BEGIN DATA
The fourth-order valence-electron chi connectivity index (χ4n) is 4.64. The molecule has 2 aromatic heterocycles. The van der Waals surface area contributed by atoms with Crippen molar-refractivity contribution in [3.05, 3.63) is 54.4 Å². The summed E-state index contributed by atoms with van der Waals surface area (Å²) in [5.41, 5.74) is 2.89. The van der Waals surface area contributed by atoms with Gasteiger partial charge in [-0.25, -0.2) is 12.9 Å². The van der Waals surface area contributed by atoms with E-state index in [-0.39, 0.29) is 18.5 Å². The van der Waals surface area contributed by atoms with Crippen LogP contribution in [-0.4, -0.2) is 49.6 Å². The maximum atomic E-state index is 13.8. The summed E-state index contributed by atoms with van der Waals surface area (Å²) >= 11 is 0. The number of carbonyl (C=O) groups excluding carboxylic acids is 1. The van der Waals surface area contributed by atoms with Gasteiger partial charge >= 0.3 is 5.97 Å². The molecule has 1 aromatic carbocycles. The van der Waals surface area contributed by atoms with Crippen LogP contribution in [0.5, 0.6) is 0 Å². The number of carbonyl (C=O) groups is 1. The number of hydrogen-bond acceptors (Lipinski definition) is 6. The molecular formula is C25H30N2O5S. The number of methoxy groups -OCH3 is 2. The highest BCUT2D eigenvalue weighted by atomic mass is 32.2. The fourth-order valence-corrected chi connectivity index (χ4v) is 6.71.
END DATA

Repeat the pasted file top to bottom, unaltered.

The fourth-order valence-electron chi connectivity index (χ4n) is 4.64. The molecule has 2 aromatic heterocycles. The van der Waals surface area contributed by atoms with Crippen molar-refractivity contribution in [3.05, 3.63) is 54.4 Å². The summed E-state index contributed by atoms with van der Waals surface area (Å²) in [5.41, 5.74) is 2.89. The van der Waals surface area contributed by atoms with Gasteiger partial charge in [-0.25, -0.2) is 12.9 Å². The van der Waals surface area contributed by atoms with E-state index in [-0.39, 0.29) is 18.5 Å². The van der Waals surface area contributed by atoms with Crippen LogP contribution in [-0.4, -0.2) is 49.6 Å². The maximum atomic E-state index is 13.8. The summed E-state index contributed by atoms with van der Waals surface area (Å²) >= 11 is 0. The number of carbonyl (C=O) groups excluding carboxylic acids is 1. The van der Waals surface area contributed by atoms with Gasteiger partial charge >= 0.3 is 5.97 Å². The molecule has 1 aromatic carbocycles. The van der Waals surface area contributed by atoms with Crippen LogP contribution in [0.5, 0.6) is 0 Å². The number of carbonyl (C=O) groups is 1. The number of hydrogen-bond acceptors (Lipinski definition) is 6. The molecular formula is C25H30N2O5S. The number of methoxy groups -OCH3 is 2. The highest BCUT2D eigenvalue weighted by atomic mass is 32.2. The fourth-order valence-corrected chi connectivity index (χ4v) is 6.71.